Open shelving is simply replacing kitchen cabinets with shelves – with all your kitchen contents arranged on the shelves and on display instead of cloistered behind a cabinet door. Today Terrie and I take a look at the pros and cons of open shelves in the kitchen.
Thumbs Down for Open Kitchen Shelves from Cindy
It’s easy to find beautifully designed kitchens with open shelves in magazines these days – but I can’t help but wonder how beautiful they will look in real life. The photos highlight the lovely arrangement created by a photo stylist but how will those shelves look when a family actually uses the kitchen, mixing kids’ plastic cups with wine glasses and coffee mugs with logos on them? As we all know, the showcases in magazines are not always conducive for day-to-day living.
In addition to the visual clutter created by having cupboard contents displayed on shelves, I’d be concerned about the cleanliness of exposing dishes and glassware to the dust and grease inherent in a kitchen setting. If you have a small kitchen and use all of your dishware and glassware regularly, so it only sits on the shelves for a day or so before being washed (like in a restaurant), then open shelves might not be an issue. But I have serving dishes and glassware that are not used daily and would be perfect targets for greasy kitchen dust. Sure, I could turn the glasses and mugs upside down to keep their inside clean and I could wash the big serving platter before using it – but I don’t want the extra work.
And what about dusting the shelves? I’m not interested in taking everything off the shelves and dusting them or washing them each week – and somehow the “quick dust” like I use on on bookshelves (just dusting the exposed part of the shelves, skimming around the books and accessories) doesn’t seem very sanitary for my glassware and plates. I have a high capacity fan which helps reduce grease exhaust but I know from my nearby teapot shelves that it’s not infallible. I guess I could cover the dishes and glassware when cooking – but that’s yet another chore.
Next consider reselling. When it’s time to sell your house I think open kitchen shelves could hurt your resale value or extend your time on market. Without traditional kitchen storage cupboards you narrow your number of potential home buyers.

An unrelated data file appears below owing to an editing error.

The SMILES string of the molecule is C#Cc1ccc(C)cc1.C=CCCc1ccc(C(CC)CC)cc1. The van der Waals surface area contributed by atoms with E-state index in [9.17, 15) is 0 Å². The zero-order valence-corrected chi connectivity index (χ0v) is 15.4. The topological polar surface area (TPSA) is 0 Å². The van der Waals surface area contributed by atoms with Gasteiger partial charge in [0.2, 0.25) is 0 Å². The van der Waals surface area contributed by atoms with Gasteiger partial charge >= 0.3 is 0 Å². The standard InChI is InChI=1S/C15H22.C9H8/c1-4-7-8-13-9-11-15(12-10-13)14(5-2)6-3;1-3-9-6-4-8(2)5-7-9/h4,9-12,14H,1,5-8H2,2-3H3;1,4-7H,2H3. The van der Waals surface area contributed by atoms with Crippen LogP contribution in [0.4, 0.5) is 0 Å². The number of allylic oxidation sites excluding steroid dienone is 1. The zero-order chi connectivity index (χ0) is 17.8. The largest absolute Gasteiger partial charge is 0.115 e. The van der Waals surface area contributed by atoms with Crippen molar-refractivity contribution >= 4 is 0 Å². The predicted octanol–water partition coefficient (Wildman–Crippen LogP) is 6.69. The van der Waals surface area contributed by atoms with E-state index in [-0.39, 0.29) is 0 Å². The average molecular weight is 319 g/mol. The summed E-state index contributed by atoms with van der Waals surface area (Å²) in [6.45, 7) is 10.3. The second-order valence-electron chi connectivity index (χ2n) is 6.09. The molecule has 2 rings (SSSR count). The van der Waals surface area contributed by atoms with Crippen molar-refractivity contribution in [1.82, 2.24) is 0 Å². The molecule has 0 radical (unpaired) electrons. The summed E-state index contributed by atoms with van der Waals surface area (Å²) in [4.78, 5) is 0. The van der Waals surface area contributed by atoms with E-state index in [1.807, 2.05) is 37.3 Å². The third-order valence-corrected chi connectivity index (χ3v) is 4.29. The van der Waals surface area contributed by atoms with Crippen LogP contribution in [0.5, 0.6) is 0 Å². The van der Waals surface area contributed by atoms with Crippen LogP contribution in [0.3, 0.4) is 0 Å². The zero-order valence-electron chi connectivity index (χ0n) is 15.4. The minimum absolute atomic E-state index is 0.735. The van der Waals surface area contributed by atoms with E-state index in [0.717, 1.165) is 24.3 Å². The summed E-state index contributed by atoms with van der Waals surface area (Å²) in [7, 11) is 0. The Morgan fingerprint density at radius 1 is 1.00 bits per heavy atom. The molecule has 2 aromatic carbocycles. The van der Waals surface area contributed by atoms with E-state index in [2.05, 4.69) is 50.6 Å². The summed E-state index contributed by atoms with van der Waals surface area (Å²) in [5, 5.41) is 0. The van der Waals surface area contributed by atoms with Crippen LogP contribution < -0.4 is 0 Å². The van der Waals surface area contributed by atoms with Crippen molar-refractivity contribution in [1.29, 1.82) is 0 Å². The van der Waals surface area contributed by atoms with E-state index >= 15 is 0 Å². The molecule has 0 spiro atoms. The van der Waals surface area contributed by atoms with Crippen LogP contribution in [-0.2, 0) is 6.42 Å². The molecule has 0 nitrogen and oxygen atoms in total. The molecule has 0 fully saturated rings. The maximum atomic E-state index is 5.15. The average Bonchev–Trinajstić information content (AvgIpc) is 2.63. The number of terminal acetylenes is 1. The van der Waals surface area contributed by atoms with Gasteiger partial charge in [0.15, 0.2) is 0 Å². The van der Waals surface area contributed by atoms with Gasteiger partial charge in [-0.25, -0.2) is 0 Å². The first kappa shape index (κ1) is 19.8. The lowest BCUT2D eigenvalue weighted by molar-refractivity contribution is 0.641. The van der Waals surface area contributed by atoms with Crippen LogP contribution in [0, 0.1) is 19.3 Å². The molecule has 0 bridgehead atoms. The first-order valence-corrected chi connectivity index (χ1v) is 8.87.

When all is said and done, open shelves sound like more work and more clutter to me. Unless all of your dishes, glasses, serving pieces and storage containers are color coordinated and you like continual organizing and dusting, you might want to think twice about open shelves.
I’ll keep my cupboards, thank you, and happily stash my kitchen goods behind closed doors. There’s no doubt a cabinet door is infinitely easier to dust or wipe down than a cluttered open shelf would be.
Terrie Says Thumbs Up on Open Shelving
Cindy raises some good points about cleanliness and tidiness. But sometimes style and the “I like it” factor have to rule. I’m not sure I’d like a whole kitchen of open shelves, but the style and openness shelves can give a room might just be worth a little extra cleaning. Here are some of the reasons I think you might consider adding open shelves to your kitchen:
- Accessory addicts like me can never have too many places to display favorite doodads.
- Sometimes just a few well placed open spaces between stacks of cabinet doors are all that’s needed to open up the room and create some interest.
- Use open shelves to define your style. Open shelving seems most often to be a part of country or casual kitchens, but I found some of even the most modern kitchens can flaunt shelving.
This regimented display of glassware is almost like an art installation!
- Store and display oversize pots and pans, small appliances or serving dishes on open shelving.
- Open shelving can be a more affordable option than cabinets for awkward nooks and corners.
- Who says shelving has to only be for upper cabinets? Lower open cabinets can be used to display larger, heavier items, cookbooks and items that you want children to be able to access.
- If a whole bank of open shelves is too much for you, maybe all you need is a little corner shelf to add personality.
While open shelving may not be for everyone, I think there’s certainly a case to be made for adding them. Beauty, style, display space, filling awkward corners, accessibility – all valid reasons. Do any of them work for you?
What’s Your Take?
Do you think open kitchen shelves are a good alternative to cupboards or do you think they look cluttered and are impractical? There’s no right or wrong answer – it’s all about personal preference. Share your thoughts – do you give open kitchen shelves a thumbs up or thumbs down? Simply click on the “Comment” link at the end of this post (just beyond the ads) and let us know how you feel about open kitchen shelving.